If you travel into South Carolina you will wander into mustard country. Here barbecue sauces are thick and yellow (orange sometimes) and to even mention tomatoes can get you more trouble than you want. Sauces made from mustard are perfect for smoked pork. In fact this is the traditional BBQ sauce of the South Carolina Pig-Pickin'. These sauces are prepared and set out for the diners to dip into as they pull smoked bits of pork from the whole hog.
Favored in the Midlands of South Carolina, Mustard based barbecue sauces have their origins in the 18th century when German immigrants brought this style of sauce from Europe and combined it with the indigenous pork barbecue. To this day you can still see the German connection in the names of the towns and BBQ joints where mustard sauce is still the only way to go.
Mustard barbecue sauces have a tangy flavor that is usually offset by sweet in the form of molasses or brown sugar. Often these mustard sauces are heated up with hot sauce which is typical of all Carolina barbecue sauces. Of course you can choose between the heat and the sweet as long as you keep the mustard at the heat of the sauce.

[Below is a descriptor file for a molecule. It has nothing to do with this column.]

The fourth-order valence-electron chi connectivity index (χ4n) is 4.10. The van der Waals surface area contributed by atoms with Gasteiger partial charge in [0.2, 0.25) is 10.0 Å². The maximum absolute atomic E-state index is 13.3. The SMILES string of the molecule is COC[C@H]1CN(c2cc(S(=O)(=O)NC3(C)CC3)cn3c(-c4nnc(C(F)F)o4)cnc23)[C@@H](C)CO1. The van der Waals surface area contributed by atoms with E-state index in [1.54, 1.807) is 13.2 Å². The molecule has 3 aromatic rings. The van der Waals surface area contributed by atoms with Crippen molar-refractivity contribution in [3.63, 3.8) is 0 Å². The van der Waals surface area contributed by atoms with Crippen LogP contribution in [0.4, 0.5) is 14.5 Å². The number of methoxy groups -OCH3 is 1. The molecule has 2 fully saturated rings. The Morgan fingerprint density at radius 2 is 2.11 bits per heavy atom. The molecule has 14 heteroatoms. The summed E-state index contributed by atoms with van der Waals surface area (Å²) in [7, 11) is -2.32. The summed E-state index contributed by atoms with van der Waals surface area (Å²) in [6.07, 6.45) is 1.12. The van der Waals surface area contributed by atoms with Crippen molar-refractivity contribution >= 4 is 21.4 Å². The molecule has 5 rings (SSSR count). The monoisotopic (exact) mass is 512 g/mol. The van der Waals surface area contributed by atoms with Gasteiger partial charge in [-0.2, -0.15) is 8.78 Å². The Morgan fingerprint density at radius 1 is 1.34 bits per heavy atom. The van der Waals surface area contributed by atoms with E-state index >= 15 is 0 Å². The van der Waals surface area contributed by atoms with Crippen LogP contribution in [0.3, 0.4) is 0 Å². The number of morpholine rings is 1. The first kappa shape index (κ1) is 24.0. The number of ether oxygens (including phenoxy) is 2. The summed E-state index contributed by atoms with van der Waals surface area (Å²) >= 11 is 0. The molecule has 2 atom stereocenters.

Some mustard barbecue sauces contain beer. This is a throwback to those German roots. While any beer will do I suggest you pick one that is not overly bitter and that you let it go flat before combining it with the sauce.
Like many barbecue sauces, mustard sauces should be allowed to combine before you serve it. Many of these sauces are cooked first, but the real secret is to give the sauce time for the flavors to mix. Therefore, it is best if you make up your mustard barbecue sauce a day or two before you intend to serve it. You really will notice the difference.